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  Geotimes - June 2008 - Beer or Biofuels

Beer or Biofuels
Megan Sever

Beer and other foods are costing more — but are biofuels really to blame?

Crops by the numbers Print Exclusive

The Great American Beer Festival in Denver, Colo.
© 2007 Jason E. Kaplan
Beer, with its plethora of varieties and flavors — showcased here at the Great American Beer Festival in Denver, Colo. — has perhaps never been more popular than it is now.

It’s Friday night and the end of another tough week. I wander into my local brewpub and order a pint of IPA. I throw a few bucks on the counter — enough for the pint and a tip — and meander through the crowded bar back to my table. I hear the bartender say, “Hey, you owe me another buck.” Perplexed, I turn around and inquire, “I thought it was $3?” He says, “Beer prices rose again. It’s all that darn biofuels production that’s increasing prices.” I pay the bartender and walk away, sipping my brew and pondering: Are biofuels really boosting beer prices? And how will that affect my beer budget?

News stories this spring have reported that food prices are higher than ever because corn and soybeans grown for biofuels have supplanted food crops such as wheat — and corn that was previously meant to be food is now going into biofuels. Beer, reports have said, is also getting pricier because farmers are planting biofuels crops instead of barley and hops, the two primary ingredients in beer.

Globally, grain stocks are at their lowest in 30 years, according to the U.N. Food and Agriculture Organization. For four of the last five years, world grain consumption has outpaced production. Food inflation is rising at alarming rates, prompting riots in parts of Asia, Africa and the Caribbean and even prompting some U.S. stores, such as Costco, to impose purchasing limits on rice and other foods that are in short supply globally. In late April, the U.N. World Food Programme even called the high food prices “a silent tsunami” that threatens more than 100 million people. Biofuels have been taking the brunt of the blame for these issues.

But is the alternative fuel actually to blame? No — and yes. Experts say it’s the simple economics of supply and demand: General market forces and bad weather during growing or harvesting seasons are causing supply shortages. Meanwhile, demand for food is at record highs, thanks in part to economic growth in developing countries, and to a much lesser extent, growth in the biofuels sector. Record-high energy prices, in turn, are also affecting food prices and supply and demand. Together, these factors lead to a very tight market where any scarcity — real or perceived — can cause sudden demand spikes, supply shortages and thus price spikes. So in a roundabout way, biofuels could be somewhat responsible for causing beer prices — and food prices — to increase around the world.

John Henning and Scott Dorsch examine and smell hop cones
Photo by Stephen Ausmus/USDA ARS
USDA Agricultural Research Service geneticist John Henning (left) and Anheuser-Busch agronomist Scott Dorsch examine and smell hop cones for quality and aroma characteristics.

But for beer, U.S. Department of Agriculture (USDA) statistics show that it is less about biofuels production than about market economics. After years of surplus and low prices, supplies of key ingredients for beer are down this year and demand is up; hence, prices are going up.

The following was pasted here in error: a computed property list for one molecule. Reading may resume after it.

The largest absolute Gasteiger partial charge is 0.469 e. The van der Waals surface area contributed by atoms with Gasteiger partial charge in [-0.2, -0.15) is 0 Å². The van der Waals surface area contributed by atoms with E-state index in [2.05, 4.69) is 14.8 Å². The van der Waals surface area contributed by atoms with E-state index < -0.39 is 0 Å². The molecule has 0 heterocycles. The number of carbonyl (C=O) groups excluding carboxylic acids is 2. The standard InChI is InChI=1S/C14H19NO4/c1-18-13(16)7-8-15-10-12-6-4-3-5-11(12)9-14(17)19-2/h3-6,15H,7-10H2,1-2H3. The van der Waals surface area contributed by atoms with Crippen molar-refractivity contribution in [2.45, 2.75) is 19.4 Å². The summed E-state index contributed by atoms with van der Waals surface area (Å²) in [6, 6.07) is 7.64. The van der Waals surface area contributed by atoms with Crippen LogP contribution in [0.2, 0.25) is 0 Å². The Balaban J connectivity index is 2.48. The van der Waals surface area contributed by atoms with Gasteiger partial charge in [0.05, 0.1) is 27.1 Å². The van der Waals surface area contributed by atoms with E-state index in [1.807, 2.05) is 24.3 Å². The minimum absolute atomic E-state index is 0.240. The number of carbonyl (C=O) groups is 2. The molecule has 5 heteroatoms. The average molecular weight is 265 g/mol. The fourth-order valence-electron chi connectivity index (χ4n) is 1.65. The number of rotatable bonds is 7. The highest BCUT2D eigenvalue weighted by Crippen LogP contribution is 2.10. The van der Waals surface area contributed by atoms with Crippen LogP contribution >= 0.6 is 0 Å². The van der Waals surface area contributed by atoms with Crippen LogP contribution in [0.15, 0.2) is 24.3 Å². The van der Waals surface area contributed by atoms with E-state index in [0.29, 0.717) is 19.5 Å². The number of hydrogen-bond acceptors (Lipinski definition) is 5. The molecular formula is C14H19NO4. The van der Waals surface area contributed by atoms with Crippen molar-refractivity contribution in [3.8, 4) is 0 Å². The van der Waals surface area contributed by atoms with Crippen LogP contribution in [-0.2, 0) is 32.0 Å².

Yum, beer
It would be hard to find a time in history when beer, especially independent craft brews, was more popular than right now, says Julia Herz, a spokesperson for the Brewers Association based in Boulder, Colo. Despite losing some of its U.S. market share to wine in recent years, beer production rose more than 17 percent globally between 2002 and 2006, and craft brews are up more than 30 percent, according to the 2007 Brewers Almanac. In 2006, craft brewing grew 12 percent by volume and 16 percent by sales. That pattern continued in 2007, Herz says. “It’s an exciting and fun time for beer,” she says. “We’re seeing far more flavorful, fun and diverse beer out there on the market because it’s in such high demand right now.” People are clamoring for more styles and more flavors, she says. But whether the double-digit growth the industry experienced in 2006 and 2007 will continue is anybody’s guess.

Craft brews now make up nearly 6 percent of beer sales in the United States, accounting for $5.7 billion in annual sales, according to the Brewers Association. Out of 1,449 breweries in the United States in 2007, 1,406 are craft brewers. And craft brews have a far greater market share in particular regions, such as the Rocky Mountain West and the Pacific Northwest. Oregon alone accounts for 60 individual brewing companies and 82 brewing facilities, according to the Oregon Brewers Guild. Portland, the state’s largest city and the 23rd largest metropolitan area in the United States, has more breweries than any other city in the world. It is a good time to be in the beer business, says Brian Simpson, a spokesperson for New Belgium Brewing Co. Inc., in Fort Collins, Colo., which is the third largest U.S. craft brewer. Costs of production are rising, he says, but demand is increasing 10 to 12 percent each year.

U.S. Hop Production and Average Prices, 1990-2007
chart adapted from the
USDA National Agricultural Statistics Service

In addition, the market is moving toward “extreme beers” — beers that have more hops, greater bitterness and a high alcohol content, says Ashley Johnston, communications manager at Alaskan Brewing and Bottling Company in Juneau. Companies are responding by offering more varieties of beers with premium ingredients, adds Marcy Larson, co-owner of Alaskan Brewing.